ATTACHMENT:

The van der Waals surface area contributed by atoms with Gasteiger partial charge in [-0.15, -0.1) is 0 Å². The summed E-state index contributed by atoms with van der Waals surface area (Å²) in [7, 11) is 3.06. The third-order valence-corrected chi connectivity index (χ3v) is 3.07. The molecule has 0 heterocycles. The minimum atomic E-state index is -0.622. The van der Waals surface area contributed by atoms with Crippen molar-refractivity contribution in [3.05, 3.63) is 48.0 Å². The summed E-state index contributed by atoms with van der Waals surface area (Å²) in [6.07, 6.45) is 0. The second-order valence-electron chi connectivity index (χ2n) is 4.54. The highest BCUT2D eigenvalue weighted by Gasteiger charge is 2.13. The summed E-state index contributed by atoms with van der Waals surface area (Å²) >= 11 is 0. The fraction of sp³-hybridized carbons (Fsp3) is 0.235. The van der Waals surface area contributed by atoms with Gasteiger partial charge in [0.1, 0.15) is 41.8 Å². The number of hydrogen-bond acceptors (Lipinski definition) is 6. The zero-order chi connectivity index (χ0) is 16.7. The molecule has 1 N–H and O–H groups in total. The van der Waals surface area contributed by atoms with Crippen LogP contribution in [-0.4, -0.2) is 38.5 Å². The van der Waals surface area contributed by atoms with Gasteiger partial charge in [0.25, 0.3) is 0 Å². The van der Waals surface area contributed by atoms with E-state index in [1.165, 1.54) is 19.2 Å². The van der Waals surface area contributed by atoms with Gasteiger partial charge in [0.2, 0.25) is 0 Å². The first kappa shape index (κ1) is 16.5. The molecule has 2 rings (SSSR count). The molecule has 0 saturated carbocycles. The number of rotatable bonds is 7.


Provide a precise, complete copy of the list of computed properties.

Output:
The van der Waals surface area contributed by atoms with Gasteiger partial charge in [-0.15, -0.1) is 0 Å². The summed E-state index contributed by atoms with van der Waals surface area (Å²) in [7, 11) is 3.06. The third-order valence-corrected chi connectivity index (χ3v) is 3.07. The molecule has 0 heterocycles. The minimum atomic E-state index is -0.622. The van der Waals surface area contributed by atoms with Crippen molar-refractivity contribution in [3.05, 3.63) is 48.0 Å². The summed E-state index contributed by atoms with van der Waals surface area (Å²) in [6.07, 6.45) is 0. The second-order valence-electron chi connectivity index (χ2n) is 4.54. The highest BCUT2D eigenvalue weighted by Gasteiger charge is 2.13. The summed E-state index contributed by atoms with van der Waals surface area (Å²) >= 11 is 0. The fraction of sp³-hybridized carbons (Fsp3) is 0.235. The van der Waals surface area contributed by atoms with Gasteiger partial charge in [0.1, 0.15) is 41.8 Å². The number of hydrogen-bond acceptors (Lipinski definition) is 6. The zero-order chi connectivity index (χ0) is 16.7. The molecule has 1 N–H and O–H groups in total. The van der Waals surface area contributed by atoms with Crippen LogP contribution in [-0.4, -0.2) is 38.5 Å². The van der Waals surface area contributed by atoms with Gasteiger partial charge in [0.25, 0.3) is 0 Å². The van der Waals surface area contributed by atoms with E-state index in [1.165, 1.54) is 19.2 Å². The van der Waals surface area contributed by atoms with Gasteiger partial charge in [0.2, 0.25) is 0 Å². The first kappa shape index (κ1) is 16.5. The molecule has 2 rings (SSSR count). The molecule has 0 saturated carbocycles. The number of rotatable bonds is 7.